Continuous Deployment of a Gatsby site to cPanel with Git Version Control

Hosting a static site like one built in Gatsby on virtual shared hosting server makes sense, but the solution doesn't have to rely on FTP to deploy changes to the live site. See how to set up continuous deployment using cPanel's Git Version Control.

November 1st, 20205 minute read • 849 words

Last weekend, I launched my developer portfolio site at I built the site in Gatsby because I was excited to play with a static-site generator and Gatsby is React-based. My last project, Bout Manager, was built in React so choosing a React-based generator encouraged me to focus on mastering Gatsby specifically and Tailwind CSS, the two tools I was hoping this project would add to my repertoire.

When it came time to deploy my site, I decided to stick with the virtual shared hosting account I've had for more than a decade. My portfolio is likely to be deployed for a long time, so I couldn't really justify spinning it out in a different cloud-based location than all of the other websites I host and manage. There is plenty of time for me to familiarize myself with cloud-based deployment solutions.

To deploy a Gatsby site using cPanel, we'll need to build a Gatsby site, create a home for it on cPanel, and create a Git repository on cPanel using Git Version Control.

Create a Gatsby site

Begin by creating a Gatsby site, you can use Gatsby's Quick Start guide to get up and running pretty quickly. I started mine with Melanie Nolan's Gatsby-Starter-Tailwind-CSS.

$ gatsby new gatsby-cpanel-deploy

Test your installation with:

$ cd gatsby-cpanel-deploy
$ gatsby develop

Define deployment instructions for cPanel

Next, create a .cpanel.yml file in your project directory with deployment instructions.

    - export DEPLOYPATH=/home/<userName>/<public_html>/
    - /bin/cp -R public/* $DEPLOYPATH
  • Line 1 is the beginning of a YAML file.
  • Lines 2 and 3 add deployment and tasks keys.
  • Line 4 begins a list of BASH commands that run during deployment.

The first BASH command defines a variable, DEPLOYPATH that holds the path on our server where deployed files will be located.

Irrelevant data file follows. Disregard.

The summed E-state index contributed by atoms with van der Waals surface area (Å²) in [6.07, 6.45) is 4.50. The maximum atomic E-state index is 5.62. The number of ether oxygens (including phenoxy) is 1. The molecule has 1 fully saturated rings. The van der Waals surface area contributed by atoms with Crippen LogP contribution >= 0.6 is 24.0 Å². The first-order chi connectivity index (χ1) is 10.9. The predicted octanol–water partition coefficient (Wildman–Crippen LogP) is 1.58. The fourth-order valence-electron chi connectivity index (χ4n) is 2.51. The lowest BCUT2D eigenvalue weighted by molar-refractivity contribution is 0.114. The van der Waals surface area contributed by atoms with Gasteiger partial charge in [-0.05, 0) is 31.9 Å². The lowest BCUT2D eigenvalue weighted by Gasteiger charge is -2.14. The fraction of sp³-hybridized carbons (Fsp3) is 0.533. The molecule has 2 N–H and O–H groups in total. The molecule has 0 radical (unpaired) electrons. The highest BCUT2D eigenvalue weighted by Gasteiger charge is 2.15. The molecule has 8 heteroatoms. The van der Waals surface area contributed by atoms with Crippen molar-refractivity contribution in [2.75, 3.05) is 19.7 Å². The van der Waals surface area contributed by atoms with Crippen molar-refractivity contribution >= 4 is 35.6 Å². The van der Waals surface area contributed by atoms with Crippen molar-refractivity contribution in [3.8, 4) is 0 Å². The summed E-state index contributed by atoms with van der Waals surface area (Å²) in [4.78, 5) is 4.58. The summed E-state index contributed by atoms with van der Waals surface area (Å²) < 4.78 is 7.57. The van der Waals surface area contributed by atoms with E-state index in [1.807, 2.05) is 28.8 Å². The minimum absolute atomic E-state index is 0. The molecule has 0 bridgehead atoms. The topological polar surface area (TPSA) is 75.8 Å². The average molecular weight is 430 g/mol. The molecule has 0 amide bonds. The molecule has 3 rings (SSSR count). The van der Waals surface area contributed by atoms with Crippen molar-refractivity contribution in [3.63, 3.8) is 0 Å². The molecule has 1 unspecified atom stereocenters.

Replace <userName> with your account username and <public_html> with the location of your files in your site directory. For many deployment cases, this is likely to be public_html, but I am deploying to a subfolder of a subdomain on an add-on domain within my account, so my path will be to

The second BASH command deploys a specified file or directory to the directory defined in $DEPLOYPATH. When you run gatsby buildhtml•, Gatsby will automatically write all files to the public/ folder, so public/* deploys all files in that directory.

Build your Gatsby site

Run gatsby build to create your site's build files and public folder and gatsby serve to check your build.

Push changes to your repo. By default, many Gatsby starters add public to .gitignore, so you'll need to remove it for Git Version Control to eventually be able to access those files from your repo.

Set up Git Version Control

With deployment instructions defined in .cpanel.yml and the site's build pushed to our GitHub repository, we're ready to set up a second remote repository in cPanel using Git Version Control.

  • First, grab your GitHub repository clone URL from your repo on GitHub by clicking the Code button and copying the URL. I prefer to use the HTTPS URL.
  • Next, go go to Git Version Control from cPanel and click the Create button.
  • Enable the toggle to clone a repository.
  • Enter your copied clone URL in the clone URL field.